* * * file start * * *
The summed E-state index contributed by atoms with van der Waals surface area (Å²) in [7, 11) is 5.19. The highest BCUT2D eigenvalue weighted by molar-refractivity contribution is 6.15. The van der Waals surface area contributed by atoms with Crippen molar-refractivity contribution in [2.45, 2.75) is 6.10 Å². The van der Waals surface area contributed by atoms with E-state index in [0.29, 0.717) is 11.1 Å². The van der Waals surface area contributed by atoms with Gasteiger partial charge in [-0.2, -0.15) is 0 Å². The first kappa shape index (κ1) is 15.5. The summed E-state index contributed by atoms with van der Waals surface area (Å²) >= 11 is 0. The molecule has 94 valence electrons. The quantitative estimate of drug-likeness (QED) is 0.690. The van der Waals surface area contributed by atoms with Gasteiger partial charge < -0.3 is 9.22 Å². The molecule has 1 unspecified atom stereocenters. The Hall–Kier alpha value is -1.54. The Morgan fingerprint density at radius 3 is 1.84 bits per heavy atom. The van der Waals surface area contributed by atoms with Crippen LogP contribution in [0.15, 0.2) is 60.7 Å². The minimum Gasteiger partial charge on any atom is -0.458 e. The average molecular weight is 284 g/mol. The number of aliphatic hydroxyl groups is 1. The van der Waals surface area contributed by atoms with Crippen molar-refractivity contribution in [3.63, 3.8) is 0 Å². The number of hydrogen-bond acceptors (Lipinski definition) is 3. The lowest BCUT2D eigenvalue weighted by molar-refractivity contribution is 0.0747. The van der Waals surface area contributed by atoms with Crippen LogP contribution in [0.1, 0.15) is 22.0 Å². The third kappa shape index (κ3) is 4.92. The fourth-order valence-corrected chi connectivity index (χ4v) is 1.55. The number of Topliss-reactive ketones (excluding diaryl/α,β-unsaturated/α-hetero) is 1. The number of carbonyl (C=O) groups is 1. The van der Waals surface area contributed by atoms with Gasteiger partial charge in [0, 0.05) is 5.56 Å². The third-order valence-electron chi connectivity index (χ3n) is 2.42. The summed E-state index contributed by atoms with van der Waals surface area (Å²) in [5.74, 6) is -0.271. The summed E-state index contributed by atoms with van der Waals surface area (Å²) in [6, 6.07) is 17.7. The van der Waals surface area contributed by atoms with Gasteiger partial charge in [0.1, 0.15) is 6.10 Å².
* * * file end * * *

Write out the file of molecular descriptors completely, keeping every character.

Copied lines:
The summed E-state index contributed by atoms with van der Waals surface area (Å²) in [7, 11) is 5.19. The highest BCUT2D eigenvalue weighted by molar-refractivity contribution is 6.15. The van der Waals surface area contributed by atoms with Crippen molar-refractivity contribution in [2.45, 2.75) is 6.10 Å². The van der Waals surface area contributed by atoms with E-state index in [0.29, 0.717) is 11.1 Å². The van der Waals surface area contributed by atoms with Gasteiger partial charge in [-0.2, -0.15) is 0 Å². The first kappa shape index (κ1) is 15.5. The summed E-state index contributed by atoms with van der Waals surface area (Å²) >= 11 is 0. The molecule has 94 valence electrons. The quantitative estimate of drug-likeness (QED) is 0.690. The van der Waals surface area contributed by atoms with Gasteiger partial charge < -0.3 is 9.22 Å². The molecule has 1 unspecified atom stereocenters. The Hall–Kier alpha value is -1.54. The Morgan fingerprint density at radius 3 is 1.84 bits per heavy atom. The van der Waals surface area contributed by atoms with Crippen LogP contribution in [0.15, 0.2) is 60.7 Å². The minimum Gasteiger partial charge on any atom is -0.458 e. The average molecular weight is 284 g/mol. The number of aliphatic hydroxyl groups is 1. The van der Waals surface area contributed by atoms with Crippen molar-refractivity contribution in [3.63, 3.8) is 0 Å². The number of hydrogen-bond acceptors (Lipinski definition) is 3. The lowest BCUT2D eigenvalue weighted by molar-refractivity contribution is 0.0747. The van der Waals surface area contributed by atoms with Crippen LogP contribution in [0.1, 0.15) is 22.0 Å². The third kappa shape index (κ3) is 4.92. The fourth-order valence-corrected chi connectivity index (χ4v) is 1.55. The number of Topliss-reactive ketones (excluding diaryl/α,β-unsaturated/α-hetero) is 1. The number of carbonyl (C=O) groups is 1. The van der Waals surface area contributed by atoms with Gasteiger partial charge in [0, 0.05) is 5.56 Å². The third-order valence-electron chi connectivity index (χ3n) is 2.42. The summed E-state index contributed by atoms with van der Waals surface area (Å²) in [5.74, 6) is -0.271. The summed E-state index contributed by atoms with van der Waals surface area (Å²) in [6, 6.07) is 17.7. The van der Waals surface area contributed by atoms with Gasteiger partial charge in [0.1, 0.15) is 6.10 Å².